Alexander, also known as Tasker's Grape, is a sponteneous cross of vines from which the first commercial wines in America were made. It was discovered in 1740 in the neighborhood of Springgettsbury, Philadelphia, in a vineyard where James Alexander (d. 1778), William Penn's gardener, had originally planted cuttings of vinifera in 1683. It was popularized by the Bartram family at Bartram's Garden, Philadelphia, and widely distributed after the American Revolution by William Bartram.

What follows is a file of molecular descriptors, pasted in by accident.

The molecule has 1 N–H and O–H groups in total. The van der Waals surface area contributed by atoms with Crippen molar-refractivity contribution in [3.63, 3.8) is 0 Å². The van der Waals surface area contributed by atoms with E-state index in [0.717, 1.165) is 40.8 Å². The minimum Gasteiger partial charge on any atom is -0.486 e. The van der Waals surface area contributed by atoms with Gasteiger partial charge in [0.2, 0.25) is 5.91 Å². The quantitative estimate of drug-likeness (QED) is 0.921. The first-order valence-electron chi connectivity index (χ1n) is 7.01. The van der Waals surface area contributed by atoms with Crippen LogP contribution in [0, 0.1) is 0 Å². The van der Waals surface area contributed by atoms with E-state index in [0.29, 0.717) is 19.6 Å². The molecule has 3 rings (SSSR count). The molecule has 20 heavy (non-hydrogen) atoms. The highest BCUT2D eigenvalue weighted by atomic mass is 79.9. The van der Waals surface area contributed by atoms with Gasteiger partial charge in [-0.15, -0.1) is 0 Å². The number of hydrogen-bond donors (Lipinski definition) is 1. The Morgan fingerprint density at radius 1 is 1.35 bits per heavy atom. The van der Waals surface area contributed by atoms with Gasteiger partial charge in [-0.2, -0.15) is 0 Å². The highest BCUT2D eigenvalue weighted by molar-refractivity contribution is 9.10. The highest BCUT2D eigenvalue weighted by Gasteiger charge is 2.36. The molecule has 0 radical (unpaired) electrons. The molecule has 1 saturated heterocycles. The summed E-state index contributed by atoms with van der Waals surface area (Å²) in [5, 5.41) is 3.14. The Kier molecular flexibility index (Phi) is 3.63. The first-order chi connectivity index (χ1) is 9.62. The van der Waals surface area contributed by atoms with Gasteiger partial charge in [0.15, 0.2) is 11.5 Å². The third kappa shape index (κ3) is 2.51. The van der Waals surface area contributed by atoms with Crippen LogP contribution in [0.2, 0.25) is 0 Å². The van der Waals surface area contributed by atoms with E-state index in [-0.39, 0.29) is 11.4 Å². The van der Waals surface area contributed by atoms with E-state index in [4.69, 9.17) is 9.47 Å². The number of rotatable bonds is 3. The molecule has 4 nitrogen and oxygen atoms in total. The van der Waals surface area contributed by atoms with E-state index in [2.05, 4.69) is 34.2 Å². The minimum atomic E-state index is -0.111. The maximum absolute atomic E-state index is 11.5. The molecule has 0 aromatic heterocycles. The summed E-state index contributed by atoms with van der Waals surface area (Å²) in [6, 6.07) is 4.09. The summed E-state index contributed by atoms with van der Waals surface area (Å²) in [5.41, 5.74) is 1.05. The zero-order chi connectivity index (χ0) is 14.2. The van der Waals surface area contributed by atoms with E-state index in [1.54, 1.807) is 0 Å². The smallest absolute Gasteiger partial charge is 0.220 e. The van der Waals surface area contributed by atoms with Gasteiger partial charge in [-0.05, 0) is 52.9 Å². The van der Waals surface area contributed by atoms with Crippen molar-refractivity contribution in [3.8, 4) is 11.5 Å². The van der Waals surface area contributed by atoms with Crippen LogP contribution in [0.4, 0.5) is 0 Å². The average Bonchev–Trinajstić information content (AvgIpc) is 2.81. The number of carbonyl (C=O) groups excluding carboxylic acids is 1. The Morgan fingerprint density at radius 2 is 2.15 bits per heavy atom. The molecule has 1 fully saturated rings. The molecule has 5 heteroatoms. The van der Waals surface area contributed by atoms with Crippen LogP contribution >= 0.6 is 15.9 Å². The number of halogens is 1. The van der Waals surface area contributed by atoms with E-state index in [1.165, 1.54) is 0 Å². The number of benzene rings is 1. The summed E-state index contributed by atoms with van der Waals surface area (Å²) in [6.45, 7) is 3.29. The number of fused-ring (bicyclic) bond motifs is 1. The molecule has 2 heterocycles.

The Alexander grape is a hybrid grape of Vitis labrusca and another species, which may probably be Vitis vinifera.
Grape Colour: Black
Also called: Alexandria, Black Cape, Black Grape, Buck Grape, Cape, Cape Grape, Clifton's Constantia, Clifton's Lombardia, Columbian, Constantia, Farkers Grape, Madeira of York, Rothrock, Rothrock Of Prince, Schuylkill, Schuylkill Muscadel, Schuylkill Muscadine, Springmill Constantia, Tasker's Grape, Vevay, Vevay Winne, Winne, and York Lisbon
Origin: United States